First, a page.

August 16, 2023, 2:33 pm By 

Housing starts picked up significantly in July to a seasonally adjusted annual rate of 1.452 million, according to the U.S. Census Bureau. That was up 3.9% from June and up 5.9% from a year ago. Meanwhile, permits for future construction eked a 0.1% gain from June but were 13% lower from a year ago.

The increase in housing starts came after an unexpected slump last month and beat expectations. The Census Bureau also adjusted June’s figures down to 1.398 million from 1.43 million.

Overall, single‐family housing starts in July came in at a rate of 983,000. This is 6.7% above the revised June figure of 921,000. The July rate for units in buildings with five units or more was 460,000. Single-family permits increased (+0.6%) to 930,000 in July while multifamily permits came in at 464,000.

Completed homes fell 11.8% from the prior month and were 5.4% below the July 2022 level. The pace of single-family home completions picked up from the prior month, boosted by gains in the Midwest and West.

Meanwhile, there are just over one million multifamily units under construction, a record.

Still, it’s a good, not great report, economists said. Housing starts have been down for 13 of the last 15 months on a year over year basis. And the NAHB/Wells Fargo builder confidence index also fell in August, the first decline in 2023.

Declines in the current pace of sales and the next six months pushed the index down, said George Ratiu, chief economist at Keeping Current Matters.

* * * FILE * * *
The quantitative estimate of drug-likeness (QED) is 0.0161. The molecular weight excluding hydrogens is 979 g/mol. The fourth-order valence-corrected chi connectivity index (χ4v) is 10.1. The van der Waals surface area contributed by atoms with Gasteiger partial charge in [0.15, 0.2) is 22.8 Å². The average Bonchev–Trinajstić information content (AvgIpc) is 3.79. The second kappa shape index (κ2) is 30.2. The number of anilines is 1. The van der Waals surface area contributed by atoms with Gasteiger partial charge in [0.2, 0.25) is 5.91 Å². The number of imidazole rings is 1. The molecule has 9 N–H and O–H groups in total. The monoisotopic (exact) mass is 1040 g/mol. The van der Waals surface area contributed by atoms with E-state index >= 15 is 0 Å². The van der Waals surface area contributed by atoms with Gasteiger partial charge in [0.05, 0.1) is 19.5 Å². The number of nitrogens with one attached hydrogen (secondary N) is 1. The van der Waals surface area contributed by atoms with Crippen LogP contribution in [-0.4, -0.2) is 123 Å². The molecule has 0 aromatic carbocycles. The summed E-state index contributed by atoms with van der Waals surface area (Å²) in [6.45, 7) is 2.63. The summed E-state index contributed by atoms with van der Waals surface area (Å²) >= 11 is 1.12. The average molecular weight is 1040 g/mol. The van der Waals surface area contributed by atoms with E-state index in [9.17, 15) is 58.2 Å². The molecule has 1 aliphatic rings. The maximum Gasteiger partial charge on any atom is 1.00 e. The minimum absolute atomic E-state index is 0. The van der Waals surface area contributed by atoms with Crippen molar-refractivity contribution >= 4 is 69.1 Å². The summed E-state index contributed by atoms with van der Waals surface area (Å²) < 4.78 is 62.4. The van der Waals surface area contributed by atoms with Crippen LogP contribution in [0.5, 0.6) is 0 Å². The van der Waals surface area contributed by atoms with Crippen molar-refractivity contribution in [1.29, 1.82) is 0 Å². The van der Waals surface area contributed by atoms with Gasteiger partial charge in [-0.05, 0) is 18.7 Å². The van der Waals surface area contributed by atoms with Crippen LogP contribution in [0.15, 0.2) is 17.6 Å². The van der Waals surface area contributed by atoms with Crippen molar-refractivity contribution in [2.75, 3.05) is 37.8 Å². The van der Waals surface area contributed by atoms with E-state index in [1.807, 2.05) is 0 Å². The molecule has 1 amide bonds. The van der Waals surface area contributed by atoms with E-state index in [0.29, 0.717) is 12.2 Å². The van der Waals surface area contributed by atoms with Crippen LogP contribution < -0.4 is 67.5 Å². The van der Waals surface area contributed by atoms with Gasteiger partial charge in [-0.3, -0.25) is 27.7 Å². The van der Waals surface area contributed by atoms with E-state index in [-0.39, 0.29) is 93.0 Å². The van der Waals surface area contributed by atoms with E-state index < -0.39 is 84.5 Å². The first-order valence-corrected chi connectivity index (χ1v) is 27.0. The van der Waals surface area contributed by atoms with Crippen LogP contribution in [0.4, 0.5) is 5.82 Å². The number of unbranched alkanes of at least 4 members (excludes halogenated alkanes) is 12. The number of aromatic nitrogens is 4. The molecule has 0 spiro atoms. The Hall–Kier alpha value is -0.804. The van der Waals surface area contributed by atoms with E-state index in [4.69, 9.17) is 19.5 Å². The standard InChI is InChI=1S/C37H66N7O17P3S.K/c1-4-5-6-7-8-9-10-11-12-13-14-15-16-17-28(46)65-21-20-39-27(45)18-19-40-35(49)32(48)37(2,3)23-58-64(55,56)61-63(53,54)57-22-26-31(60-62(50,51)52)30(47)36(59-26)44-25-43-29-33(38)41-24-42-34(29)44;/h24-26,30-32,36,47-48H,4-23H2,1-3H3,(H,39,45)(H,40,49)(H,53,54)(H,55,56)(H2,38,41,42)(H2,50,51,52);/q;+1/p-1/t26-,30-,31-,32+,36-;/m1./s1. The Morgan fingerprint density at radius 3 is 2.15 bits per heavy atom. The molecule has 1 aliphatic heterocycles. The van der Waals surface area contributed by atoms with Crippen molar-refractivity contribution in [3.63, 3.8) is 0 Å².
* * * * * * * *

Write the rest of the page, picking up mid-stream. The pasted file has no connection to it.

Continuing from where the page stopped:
In spite of the affordability challenges, homebuyers remain eager to buy. Developers and construction companies seem to “have come to terms with the affordability challenge and have been erecting smaller homes at more approachable prices this year,” said Ratiu. 

Though there are near-term and medium-term challenges with mortgage rates and waning affordability, the fundamentals still look good, economists said.

“Higher mortgage rates threaten affordability and builder supply-side challenges remain, but the housing market remains fundamentally underbuilt and existing homeowners aren’t moving,” said Odeta Kushi, deputy chief economist at First American. “While builders can’t make existing homeowners move, they can add more new homes to the housing stock.”

Completions were down in July, but that is about one year after permits and starts began to decline, leaving fewer homes in the pipeline and thus dampening completions, said Nicole Bachaud, an economist at Zillow.

“New construction remains a vital source of new inventory in this market, with many builders still offering incentives that allow for more buyers to find opportunities in the new homes market, so continuing to build is important to the overall health of this market,” she said.

There are other challenges for prospective homebuyers to overcome, said Travis Hodges, a managing director at insurance brokerage VIU by HUB. It’s become much more difficult to secure homeowners insurance in several markets, and rising costs are a big concern.

“With insurance premiums expected to be up 7% this year on average, finding coverage at a reasonable price is key for new home buyers to carry a mortgage,” Hodges said.

States like California and Florida, which are both prone to extreme weather events, are now facing issues of multiple carriers leaving the market. A similar situation might happen in Maui after catastrophic wildfires destroyed parts of the island.